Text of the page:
JOHN FREWEN: Yeah, look, so, like, testing doesn't fall into my purview with the vaccines, but clearly there has been, you know, real pressure there. We are hoping with the vaccine rollout that we are not going to see that sort of- those sort of pressures. And that's what we've been working to do over the last couple weeks, to make sure- you know, we have got more than 10,000 places where people can go to get vaccinated now. We're working with the states and territories, particularly in Victoria and New South Wales, they're going to start ramping up their state hubs again. So we think there's really good capacity to get people through with their boosters. The supply is absolutely there, that's not the issue. We're working on the distribution to make sure it's getting to the places of highest demand, so I'll stay focused on vaccines.
CHARLES CROUCHER: Can I go back to that question we asked earlier, that if supply is not the issue, and three months is the recommendation as of the end of January, why not make three months the recommendation now?
JOHN FREWEN: Well, again, that was an ATAGI decision, so you probably should speak to them to get the full thing. But the point I made is, in terms of just opening the floodgates and having everybody turning up, that might mean that some of those most vulnerable who have fallen- have become eligible first for their boosters, we wanted to make sure that there was a good flow-through of those people first. That's certainly one consideration from my view of the rollout. There's a lot going on at the moment too. You know, we've got kids starting to come due on 10 January as well, so we're really keen to get a good progression starting on the five to 11-year-olds and get as many of those kids done as quickly as we can before they get back to school as well.
JAYNE AZZOPARDI: Well, with that vaccination rollout now for children. We know, of course, kids are going back to school soon. It's going to be a tough decision for parents to make. If they've had the jab, is there any reason why they shouldn't be back in classrooms, do you think?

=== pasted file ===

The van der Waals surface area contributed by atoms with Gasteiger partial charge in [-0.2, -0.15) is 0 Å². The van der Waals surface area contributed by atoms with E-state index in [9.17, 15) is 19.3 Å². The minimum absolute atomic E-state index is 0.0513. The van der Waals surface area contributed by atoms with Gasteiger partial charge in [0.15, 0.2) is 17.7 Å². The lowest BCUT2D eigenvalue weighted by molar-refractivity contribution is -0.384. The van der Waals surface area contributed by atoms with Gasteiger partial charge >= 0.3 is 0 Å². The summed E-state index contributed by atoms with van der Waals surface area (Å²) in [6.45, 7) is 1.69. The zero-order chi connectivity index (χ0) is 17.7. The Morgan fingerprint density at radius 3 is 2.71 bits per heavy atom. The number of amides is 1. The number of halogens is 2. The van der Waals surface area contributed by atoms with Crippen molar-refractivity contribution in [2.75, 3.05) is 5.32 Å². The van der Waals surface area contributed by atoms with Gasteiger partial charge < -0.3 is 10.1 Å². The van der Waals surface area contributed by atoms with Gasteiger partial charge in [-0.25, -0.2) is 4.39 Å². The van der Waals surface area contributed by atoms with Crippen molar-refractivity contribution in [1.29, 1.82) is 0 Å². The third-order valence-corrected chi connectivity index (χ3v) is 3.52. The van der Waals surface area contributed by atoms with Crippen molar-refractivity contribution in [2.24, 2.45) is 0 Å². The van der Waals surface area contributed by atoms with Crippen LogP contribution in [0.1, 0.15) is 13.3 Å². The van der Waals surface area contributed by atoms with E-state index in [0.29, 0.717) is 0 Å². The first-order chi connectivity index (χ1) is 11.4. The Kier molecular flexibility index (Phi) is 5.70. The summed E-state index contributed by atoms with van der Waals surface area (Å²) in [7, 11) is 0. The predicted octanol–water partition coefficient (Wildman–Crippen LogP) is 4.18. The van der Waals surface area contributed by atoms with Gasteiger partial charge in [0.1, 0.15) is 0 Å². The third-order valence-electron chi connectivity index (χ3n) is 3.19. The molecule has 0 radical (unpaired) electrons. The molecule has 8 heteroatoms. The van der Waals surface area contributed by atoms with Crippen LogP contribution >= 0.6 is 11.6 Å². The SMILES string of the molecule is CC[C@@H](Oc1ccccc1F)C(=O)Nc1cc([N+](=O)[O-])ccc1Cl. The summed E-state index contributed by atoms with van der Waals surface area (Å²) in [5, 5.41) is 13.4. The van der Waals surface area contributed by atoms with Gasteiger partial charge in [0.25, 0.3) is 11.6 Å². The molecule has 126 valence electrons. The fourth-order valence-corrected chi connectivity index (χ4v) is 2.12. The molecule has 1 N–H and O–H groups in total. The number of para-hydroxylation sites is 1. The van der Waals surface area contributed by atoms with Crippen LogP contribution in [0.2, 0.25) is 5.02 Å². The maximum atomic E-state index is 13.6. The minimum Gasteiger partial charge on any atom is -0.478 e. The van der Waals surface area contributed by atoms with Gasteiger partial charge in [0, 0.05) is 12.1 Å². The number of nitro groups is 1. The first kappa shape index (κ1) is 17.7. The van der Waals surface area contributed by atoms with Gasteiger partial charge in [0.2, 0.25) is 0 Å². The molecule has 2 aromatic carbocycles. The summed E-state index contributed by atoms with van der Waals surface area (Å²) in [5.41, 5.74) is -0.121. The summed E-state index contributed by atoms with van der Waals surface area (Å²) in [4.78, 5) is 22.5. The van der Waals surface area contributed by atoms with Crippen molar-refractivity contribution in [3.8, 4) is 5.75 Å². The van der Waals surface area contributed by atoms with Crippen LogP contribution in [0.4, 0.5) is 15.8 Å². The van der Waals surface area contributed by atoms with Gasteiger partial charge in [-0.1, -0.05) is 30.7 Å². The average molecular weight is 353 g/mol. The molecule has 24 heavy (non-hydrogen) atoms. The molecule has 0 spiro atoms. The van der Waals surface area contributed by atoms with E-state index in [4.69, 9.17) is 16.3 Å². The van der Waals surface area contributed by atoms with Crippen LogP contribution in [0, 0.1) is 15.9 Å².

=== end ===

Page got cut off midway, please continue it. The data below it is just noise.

JOHN FREWEN: Look, again, those are policies, particularly for the states and territories in the main there. You know, we'll just make sure that people have got the best opportunity to get the first jab for their kids. I mean, I know there's been many parents out there who've been looking forward to this opportunity. There's good, strong response in the booking systems, and we think everything is in place for that to start smoothly on the 10th. And I'm looking forward to seeing strong numbers turning up, hopefully in getting through to get their jabs as well.
CHARLES CROUCHER: How are bookings going with the five to 11 age?
JOHN FREWEN: Yeah, look, the response has been really strong. And I think because we have had a good chance to give people good warning on that one, people have had a bit of time now to get organised. I think things are set well, and I'm looking forward to seeing that get off to a smooth start.
JAYNE AZZOPARDI: And I guess rapid antigen tests, you know, we're all after some. Victoria is now likely to put- to hand those out to Victorians for free. Do you think that others should follow suit, the other states?
JOHN FREWEN: Well, again, rapid antigen testing isn't vaccinations. So- that really- they're policies for other folks.
CHARLES CROUCHER: Lieutenant General, we appreciate your time this morning. Good luck with the rest of the rollout, in particular with that five to 11 group. A lot of parents out there looking forward to having their children protected against this virus. Thanks for your time this morning.
JOHN FREWEN: Thanks very much.